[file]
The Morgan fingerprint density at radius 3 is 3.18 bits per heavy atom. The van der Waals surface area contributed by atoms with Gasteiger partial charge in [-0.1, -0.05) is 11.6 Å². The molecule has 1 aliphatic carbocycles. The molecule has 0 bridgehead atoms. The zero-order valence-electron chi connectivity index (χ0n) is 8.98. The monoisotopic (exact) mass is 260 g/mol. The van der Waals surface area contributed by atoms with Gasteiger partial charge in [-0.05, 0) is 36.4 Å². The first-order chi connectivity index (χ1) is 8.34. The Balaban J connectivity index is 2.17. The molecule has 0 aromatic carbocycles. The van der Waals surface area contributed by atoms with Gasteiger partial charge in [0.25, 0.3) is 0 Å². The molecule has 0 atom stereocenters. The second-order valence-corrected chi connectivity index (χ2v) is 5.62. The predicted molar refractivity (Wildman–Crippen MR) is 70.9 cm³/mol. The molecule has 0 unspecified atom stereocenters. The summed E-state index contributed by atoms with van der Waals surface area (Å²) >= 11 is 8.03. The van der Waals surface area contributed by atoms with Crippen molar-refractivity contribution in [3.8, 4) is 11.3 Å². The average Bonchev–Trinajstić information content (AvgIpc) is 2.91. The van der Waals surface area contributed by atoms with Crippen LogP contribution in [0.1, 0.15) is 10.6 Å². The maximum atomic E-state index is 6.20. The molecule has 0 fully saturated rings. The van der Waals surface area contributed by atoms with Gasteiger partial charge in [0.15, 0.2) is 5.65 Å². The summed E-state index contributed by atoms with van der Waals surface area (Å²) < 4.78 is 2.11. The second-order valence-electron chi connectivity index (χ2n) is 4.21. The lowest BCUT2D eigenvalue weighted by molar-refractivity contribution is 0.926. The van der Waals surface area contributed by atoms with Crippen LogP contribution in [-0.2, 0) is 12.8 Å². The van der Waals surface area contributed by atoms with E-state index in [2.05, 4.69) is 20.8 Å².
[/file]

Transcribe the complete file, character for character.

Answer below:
The Morgan fingerprint density at radius 3 is 3.18 bits per heavy atom. The van der Waals surface area contributed by atoms with Gasteiger partial charge in [-0.1, -0.05) is 11.6 Å². The molecule has 1 aliphatic carbocycles. The molecule has 0 bridgehead atoms. The zero-order valence-electron chi connectivity index (χ0n) is 8.98. The monoisotopic (exact) mass is 260 g/mol. The van der Waals surface area contributed by atoms with Gasteiger partial charge in [-0.05, 0) is 36.4 Å². The first-order chi connectivity index (χ1) is 8.34. The Balaban J connectivity index is 2.17. The molecule has 0 aromatic carbocycles. The van der Waals surface area contributed by atoms with Gasteiger partial charge in [0.25, 0.3) is 0 Å². The molecule has 0 atom stereocenters. The second-order valence-corrected chi connectivity index (χ2v) is 5.62. The predicted molar refractivity (Wildman–Crippen MR) is 70.9 cm³/mol. The molecule has 0 unspecified atom stereocenters. The summed E-state index contributed by atoms with van der Waals surface area (Å²) >= 11 is 8.03. The van der Waals surface area contributed by atoms with Crippen molar-refractivity contribution in [3.8, 4) is 11.3 Å². The average Bonchev–Trinajstić information content (AvgIpc) is 2.91. The van der Waals surface area contributed by atoms with Crippen LogP contribution in [0.1, 0.15) is 10.6 Å². The maximum atomic E-state index is 6.20. The molecule has 0 fully saturated rings. The van der Waals surface area contributed by atoms with Gasteiger partial charge in [0.15, 0.2) is 5.65 Å². The summed E-state index contributed by atoms with van der Waals surface area (Å²) < 4.78 is 2.11. The second-order valence-electron chi connectivity index (χ2n) is 4.21. The lowest BCUT2D eigenvalue weighted by molar-refractivity contribution is 0.926. The van der Waals surface area contributed by atoms with Crippen LogP contribution in [-0.2, 0) is 12.8 Å². The van der Waals surface area contributed by atoms with E-state index in [2.05, 4.69) is 20.8 Å².